More information in the knowledge article: What is Lidar?

4. Camera

Cameras are commonly used in self-driving and advanced driver assistance systems.  Cameras are passive – they do not send out a signal like radar, lidar, and ultrasonic devices.  Cameras depend on ambient light, so work better in daylight than nighttime.

Traditional cameras produce video from which objects can be identified.  New generation “smart” cameras also output identified objects automatically (Figure 14).
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Figure 14: Smart cameras (right) output images and identified objects.  Traditional cameras (left) output only images.
Objects that have been identified are referred to as perception data.  An example of perception data overlaid with the original image is shown in Figure 15.
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Figure 15: Perception data overlaid with video image.
Both rain and snow adversely affect performance of camera systems, reducing their effective range.  

Cameras used in Autonomous Vehicle (AV) and Advanced Driving Assistance development testing produce raw video.  Raw video, not compressed video like *mp4 files, is needed to test and develop sensor systems.

A spider chart of the different radar attributes is shown in Figure 16.  
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Figure 16: Camera attribute ratings for autonomous and self-driving applications.
The further from the center of the spider chart, the higher/better the attribute is rated.  For example, cameras identify objects with high resolution.  On the other hand, cameras are affected by ambient lighting conditions and perform worse in nighttime versus daylight.

Raw video output from cameras is much larger than the corresponding output of lidars, radars, and ultrasonic devices. More information about acquiring video in the knowledge article: Camera Recording Tips for Autonomous and Advanced Driving Assistance Systems.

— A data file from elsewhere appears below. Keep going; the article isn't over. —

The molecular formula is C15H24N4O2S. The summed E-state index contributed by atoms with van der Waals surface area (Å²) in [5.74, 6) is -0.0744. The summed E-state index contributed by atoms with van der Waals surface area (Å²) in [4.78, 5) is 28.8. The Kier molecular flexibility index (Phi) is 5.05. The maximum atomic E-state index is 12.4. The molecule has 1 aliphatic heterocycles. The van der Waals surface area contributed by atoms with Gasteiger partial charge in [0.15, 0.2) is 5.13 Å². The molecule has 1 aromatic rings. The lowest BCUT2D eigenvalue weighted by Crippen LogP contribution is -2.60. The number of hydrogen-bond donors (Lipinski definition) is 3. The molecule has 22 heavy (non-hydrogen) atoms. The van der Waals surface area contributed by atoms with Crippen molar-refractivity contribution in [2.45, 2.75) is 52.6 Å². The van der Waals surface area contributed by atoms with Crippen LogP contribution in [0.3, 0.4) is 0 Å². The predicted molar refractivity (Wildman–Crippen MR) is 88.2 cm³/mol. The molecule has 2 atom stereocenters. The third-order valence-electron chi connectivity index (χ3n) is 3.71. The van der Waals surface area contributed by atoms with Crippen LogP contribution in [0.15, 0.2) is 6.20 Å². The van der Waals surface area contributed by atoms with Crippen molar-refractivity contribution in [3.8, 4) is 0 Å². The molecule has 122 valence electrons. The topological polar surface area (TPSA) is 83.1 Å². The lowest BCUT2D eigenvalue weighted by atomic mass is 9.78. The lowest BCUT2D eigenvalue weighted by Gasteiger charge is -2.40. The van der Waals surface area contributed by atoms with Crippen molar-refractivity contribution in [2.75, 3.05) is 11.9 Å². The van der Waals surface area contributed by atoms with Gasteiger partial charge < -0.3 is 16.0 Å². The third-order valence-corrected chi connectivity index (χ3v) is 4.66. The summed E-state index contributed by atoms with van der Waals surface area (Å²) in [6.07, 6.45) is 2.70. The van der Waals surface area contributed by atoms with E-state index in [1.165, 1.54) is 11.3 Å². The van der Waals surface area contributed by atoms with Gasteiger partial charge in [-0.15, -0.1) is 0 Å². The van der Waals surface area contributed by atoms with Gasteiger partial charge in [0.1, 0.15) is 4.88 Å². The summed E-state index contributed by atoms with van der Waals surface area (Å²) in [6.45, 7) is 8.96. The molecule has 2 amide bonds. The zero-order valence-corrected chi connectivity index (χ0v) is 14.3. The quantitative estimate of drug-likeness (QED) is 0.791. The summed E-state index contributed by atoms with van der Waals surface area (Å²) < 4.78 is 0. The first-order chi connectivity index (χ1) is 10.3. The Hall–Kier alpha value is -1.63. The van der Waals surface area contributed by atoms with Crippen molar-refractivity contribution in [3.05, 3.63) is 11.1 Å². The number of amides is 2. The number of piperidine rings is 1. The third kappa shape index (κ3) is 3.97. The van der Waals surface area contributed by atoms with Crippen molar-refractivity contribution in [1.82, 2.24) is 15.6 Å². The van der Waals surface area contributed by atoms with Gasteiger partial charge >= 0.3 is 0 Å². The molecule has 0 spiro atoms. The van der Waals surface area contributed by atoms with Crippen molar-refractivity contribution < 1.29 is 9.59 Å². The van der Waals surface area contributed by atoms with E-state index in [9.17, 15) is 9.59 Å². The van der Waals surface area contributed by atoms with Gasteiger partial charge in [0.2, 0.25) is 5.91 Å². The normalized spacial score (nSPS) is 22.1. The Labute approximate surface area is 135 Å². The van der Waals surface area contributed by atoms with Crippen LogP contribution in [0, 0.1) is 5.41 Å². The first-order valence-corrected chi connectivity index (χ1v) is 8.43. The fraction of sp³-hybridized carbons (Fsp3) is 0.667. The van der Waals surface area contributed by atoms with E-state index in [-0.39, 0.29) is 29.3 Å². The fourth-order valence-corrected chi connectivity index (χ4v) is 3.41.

5. Summary

No single sensor is the “best” in all categories.  Autonomous vehicle control systems need to rely on the ‘fusion’ of multiple sensors to maximize the overall effectiveness for sensing objects in its surroundings.

The attribute ratings of multiple sensors are overlaid in the spider chart Figure 17.
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Figure 17: Attribute ratings overlaid from camera, radar, lidar, and ultrasonic sensors.
The combination of sensors ensures “dis-similar” redundancy. The sensors, all being used for the same ultimate purpose, employ entirely different physics for sensing their surroundings. The different (or dis-similar) physics helps ensure that one sensor succeeds even if others fail in any specific situation.

For example, while one sensor may have difficulty in one situation (camera at night), other sensors do not (lidar and radars).  Or one sensor may determine the speed of a surrounding object (radar), while another has higher uncertainty (cameras “guess” speed).  If it is raining, some sensors are less effected (radar) while others are more effected (lidar and camera).  There are multiple examples where this redundancy between sensors helps improve the overall effectiveness of identifying objects in the surroundings of an autonomous vehicle.

KB Article ID# KB000048455_EN_US